Aphanomyces Root Rot In Alfalfa

Aphanomyces Root Rot In Alfalfa

Quality Seeds Introduces Race 2 Resistant Variety “Foundation APR”

 

Aphanomyces root rot dramatically reduces alfalfa vigour and yields. There are many slowly drained fields in Canada and the US that show symptoms of this soil-borne alfalfa disease. Aphanomyces can be managed by the use of the Race 2 resistant “Foundation APR” alfalfa variety, newly available from Quality Seeds.

Aphanomyces root rot is caused by the fungus-like pathogen Aphanomyces euteiches. Similar to phytophthora root rot (Phytophthora medicaginis), it is considered a major cause of disease in alfalfa seedlings, particularly in wet, saturated, poorly drained soil conditions. Aphanomyces root infection subsequently causes the above-ground symptoms of stunting and yellowing of surviving established alfalfa plants. While phytophthora tends to kill seedlings more quickly and extensively, aphanomyces is considered more chronic. Aphanomyces is less likely to cause seedling death, but more likely to result in stunted, low yielding alfalfa crops.

Wet, Saturated Soils After Establishment

Aphanomyces root rot requires saturated soil conditions for mobility during the initial infection, so poorly drained fields, heavier textured, and compacted soils are higher risk. Aphanomyces symptoms in new seedings are usually not observed in fields where soils are dry after seeding and germination. The aphanomyces organism can survive dormant in the soil for many years, until the saturated soil conditions at the seedling emerged stage are favourable for its growth and development.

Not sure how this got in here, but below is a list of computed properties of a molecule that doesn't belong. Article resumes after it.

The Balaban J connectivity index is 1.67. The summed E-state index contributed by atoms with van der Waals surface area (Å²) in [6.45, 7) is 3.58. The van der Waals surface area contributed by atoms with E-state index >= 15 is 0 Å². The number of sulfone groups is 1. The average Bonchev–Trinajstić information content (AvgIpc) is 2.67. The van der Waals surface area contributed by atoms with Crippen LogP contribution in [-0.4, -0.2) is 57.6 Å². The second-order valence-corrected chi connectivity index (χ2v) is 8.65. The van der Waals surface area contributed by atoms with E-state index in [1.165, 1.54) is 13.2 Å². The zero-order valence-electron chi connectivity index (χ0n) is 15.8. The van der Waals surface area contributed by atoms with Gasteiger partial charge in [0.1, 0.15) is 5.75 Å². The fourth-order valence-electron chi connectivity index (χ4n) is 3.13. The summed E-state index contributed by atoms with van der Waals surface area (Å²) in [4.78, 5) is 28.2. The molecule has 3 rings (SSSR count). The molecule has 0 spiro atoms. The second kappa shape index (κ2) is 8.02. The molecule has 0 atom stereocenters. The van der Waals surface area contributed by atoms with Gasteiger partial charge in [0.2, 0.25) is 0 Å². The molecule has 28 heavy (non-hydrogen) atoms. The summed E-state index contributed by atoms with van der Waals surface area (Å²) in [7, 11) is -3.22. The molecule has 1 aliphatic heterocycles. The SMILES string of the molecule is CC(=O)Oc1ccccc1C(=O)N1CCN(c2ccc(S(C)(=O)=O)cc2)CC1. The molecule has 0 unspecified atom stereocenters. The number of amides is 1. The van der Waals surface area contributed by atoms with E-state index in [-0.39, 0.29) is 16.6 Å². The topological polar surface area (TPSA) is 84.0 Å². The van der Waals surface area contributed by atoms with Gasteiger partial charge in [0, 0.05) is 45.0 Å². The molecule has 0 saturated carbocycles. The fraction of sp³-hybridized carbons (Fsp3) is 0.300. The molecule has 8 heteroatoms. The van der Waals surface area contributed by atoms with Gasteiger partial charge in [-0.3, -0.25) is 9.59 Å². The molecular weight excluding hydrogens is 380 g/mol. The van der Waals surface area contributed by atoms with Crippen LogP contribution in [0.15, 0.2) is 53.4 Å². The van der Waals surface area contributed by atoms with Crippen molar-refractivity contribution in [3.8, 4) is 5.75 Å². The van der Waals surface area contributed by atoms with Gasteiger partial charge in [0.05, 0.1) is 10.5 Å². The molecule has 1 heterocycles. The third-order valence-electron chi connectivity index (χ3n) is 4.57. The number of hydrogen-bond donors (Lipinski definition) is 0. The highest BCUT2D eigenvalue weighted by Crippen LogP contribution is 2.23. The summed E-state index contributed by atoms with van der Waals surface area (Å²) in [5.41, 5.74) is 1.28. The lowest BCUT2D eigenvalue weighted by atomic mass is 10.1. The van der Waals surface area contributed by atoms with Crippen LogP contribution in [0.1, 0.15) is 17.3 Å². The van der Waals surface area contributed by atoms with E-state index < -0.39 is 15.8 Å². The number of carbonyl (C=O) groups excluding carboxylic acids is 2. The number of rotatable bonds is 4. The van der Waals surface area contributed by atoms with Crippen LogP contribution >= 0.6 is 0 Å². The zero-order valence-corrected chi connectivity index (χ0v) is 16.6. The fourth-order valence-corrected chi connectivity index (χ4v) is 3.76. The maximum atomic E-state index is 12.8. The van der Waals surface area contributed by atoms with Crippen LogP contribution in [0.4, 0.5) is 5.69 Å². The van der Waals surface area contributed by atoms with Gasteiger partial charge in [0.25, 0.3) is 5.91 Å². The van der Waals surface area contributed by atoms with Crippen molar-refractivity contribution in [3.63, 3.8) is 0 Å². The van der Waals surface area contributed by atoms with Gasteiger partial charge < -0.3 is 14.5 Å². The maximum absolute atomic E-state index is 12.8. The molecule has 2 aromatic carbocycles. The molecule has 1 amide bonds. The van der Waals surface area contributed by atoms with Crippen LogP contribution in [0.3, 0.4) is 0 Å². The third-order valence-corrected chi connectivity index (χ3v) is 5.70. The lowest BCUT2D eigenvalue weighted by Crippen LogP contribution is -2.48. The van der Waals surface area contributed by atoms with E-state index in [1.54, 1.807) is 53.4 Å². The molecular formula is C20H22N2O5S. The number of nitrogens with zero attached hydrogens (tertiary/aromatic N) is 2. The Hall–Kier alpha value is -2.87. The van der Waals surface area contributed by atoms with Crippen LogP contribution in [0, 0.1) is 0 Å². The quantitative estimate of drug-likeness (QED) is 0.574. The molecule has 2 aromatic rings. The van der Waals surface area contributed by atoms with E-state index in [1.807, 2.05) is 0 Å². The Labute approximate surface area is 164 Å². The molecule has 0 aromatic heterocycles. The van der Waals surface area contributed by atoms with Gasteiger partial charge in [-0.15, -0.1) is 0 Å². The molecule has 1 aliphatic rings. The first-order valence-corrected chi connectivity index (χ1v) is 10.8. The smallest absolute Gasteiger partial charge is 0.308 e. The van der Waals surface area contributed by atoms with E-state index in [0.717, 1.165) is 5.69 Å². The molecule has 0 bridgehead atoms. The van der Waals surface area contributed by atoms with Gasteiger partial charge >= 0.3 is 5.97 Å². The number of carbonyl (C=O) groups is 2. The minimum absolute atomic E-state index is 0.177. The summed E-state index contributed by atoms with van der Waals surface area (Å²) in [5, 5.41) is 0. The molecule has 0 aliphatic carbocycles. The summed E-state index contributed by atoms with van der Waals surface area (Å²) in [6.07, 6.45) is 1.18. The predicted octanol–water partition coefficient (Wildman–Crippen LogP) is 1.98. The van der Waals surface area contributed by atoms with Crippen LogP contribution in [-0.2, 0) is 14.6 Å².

Aphanomyces is confirmed in a widespread area in the mid-west and northeast United States, Ontario and other provinces. With delayed germination during a dry May followed by an excessively wet June, many 2015 new alfalfa seedings showed symptoms of aphanomyces that contributed to poor establishment and seeding failures.

What To Look For?

ARR is often challenging to diagnose in the field and currently difficult and expensive to confirm in a lab.

       1. New Seedings

Infected seedlings are typically stunted but remain upright. Cotyledons and first true leaves are yellow or purplish. Root systems will initially be a gray colour and then turn dark brown as the disease develops. Infected plants have an under developed root system with very few lateral roots. (Figure 1

2. Established Stands

Classic symptoms in established stands are patches of stunted, yellow plants. Look for the absence of the fine, fibrous roots and root hairs, with root pruning. Lateral roots are often rotted and even absent. The lack of a healthy root system reduces water and soil nutrient uptake. Roots show reduced rhizobia nodulation resulting in symptoms of nitrogen deficiency.